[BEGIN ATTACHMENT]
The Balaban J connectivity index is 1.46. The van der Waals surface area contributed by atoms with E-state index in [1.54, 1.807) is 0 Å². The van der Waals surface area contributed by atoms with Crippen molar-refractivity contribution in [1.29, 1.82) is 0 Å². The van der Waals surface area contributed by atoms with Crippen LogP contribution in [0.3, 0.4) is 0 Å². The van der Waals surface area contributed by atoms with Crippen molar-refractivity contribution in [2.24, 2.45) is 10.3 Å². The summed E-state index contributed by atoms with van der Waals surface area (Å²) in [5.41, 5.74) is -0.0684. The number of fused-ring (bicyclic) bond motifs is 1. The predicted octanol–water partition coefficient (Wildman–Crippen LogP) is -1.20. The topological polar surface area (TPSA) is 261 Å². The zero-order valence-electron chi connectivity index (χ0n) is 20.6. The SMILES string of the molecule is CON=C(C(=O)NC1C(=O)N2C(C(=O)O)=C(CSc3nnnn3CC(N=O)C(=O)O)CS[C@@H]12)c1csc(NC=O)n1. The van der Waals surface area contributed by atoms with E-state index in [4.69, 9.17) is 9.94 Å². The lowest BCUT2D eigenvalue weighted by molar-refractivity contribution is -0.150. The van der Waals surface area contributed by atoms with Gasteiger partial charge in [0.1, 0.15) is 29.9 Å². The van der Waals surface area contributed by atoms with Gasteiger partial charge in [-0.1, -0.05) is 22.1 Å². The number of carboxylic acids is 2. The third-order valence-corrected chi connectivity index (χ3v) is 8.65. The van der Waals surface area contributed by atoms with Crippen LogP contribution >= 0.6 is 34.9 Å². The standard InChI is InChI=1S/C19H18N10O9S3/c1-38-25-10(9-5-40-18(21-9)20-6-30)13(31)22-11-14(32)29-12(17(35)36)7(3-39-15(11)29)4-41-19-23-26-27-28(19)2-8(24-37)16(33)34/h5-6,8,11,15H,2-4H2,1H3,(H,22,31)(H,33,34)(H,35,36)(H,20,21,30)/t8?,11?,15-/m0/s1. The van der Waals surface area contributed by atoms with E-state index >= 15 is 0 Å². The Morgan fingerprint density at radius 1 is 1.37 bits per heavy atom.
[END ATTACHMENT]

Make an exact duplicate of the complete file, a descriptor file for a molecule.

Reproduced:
The Balaban J connectivity index is 1.46. The van der Waals surface area contributed by atoms with E-state index in [1.54, 1.807) is 0 Å². The van der Waals surface area contributed by atoms with Crippen molar-refractivity contribution in [1.29, 1.82) is 0 Å². The van der Waals surface area contributed by atoms with Crippen LogP contribution in [0.3, 0.4) is 0 Å². The van der Waals surface area contributed by atoms with Crippen molar-refractivity contribution in [2.24, 2.45) is 10.3 Å². The summed E-state index contributed by atoms with van der Waals surface area (Å²) in [5.41, 5.74) is -0.0684. The number of fused-ring (bicyclic) bond motifs is 1. The predicted octanol–water partition coefficient (Wildman–Crippen LogP) is -1.20. The topological polar surface area (TPSA) is 261 Å². The zero-order valence-electron chi connectivity index (χ0n) is 20.6. The SMILES string of the molecule is CON=C(C(=O)NC1C(=O)N2C(C(=O)O)=C(CSc3nnnn3CC(N=O)C(=O)O)CS[C@@H]12)c1csc(NC=O)n1. The van der Waals surface area contributed by atoms with E-state index in [4.69, 9.17) is 9.94 Å². The lowest BCUT2D eigenvalue weighted by molar-refractivity contribution is -0.150. The van der Waals surface area contributed by atoms with Gasteiger partial charge in [0.1, 0.15) is 29.9 Å². The van der Waals surface area contributed by atoms with Gasteiger partial charge in [-0.1, -0.05) is 22.1 Å². The number of carboxylic acids is 2. The third-order valence-corrected chi connectivity index (χ3v) is 8.65. The van der Waals surface area contributed by atoms with Crippen LogP contribution >= 0.6 is 34.9 Å². The standard InChI is InChI=1S/C19H18N10O9S3/c1-38-25-10(9-5-40-18(21-9)20-6-30)13(31)22-11-14(32)29-12(17(35)36)7(3-39-15(11)29)4-41-19-23-26-27-28(19)2-8(24-37)16(33)34/h5-6,8,11,15H,2-4H2,1H3,(H,22,31)(H,33,34)(H,35,36)(H,20,21,30)/t8?,11?,15-/m0/s1. The van der Waals surface area contributed by atoms with E-state index >= 15 is 0 Å². The Morgan fingerprint density at radius 1 is 1.37 bits per heavy atom.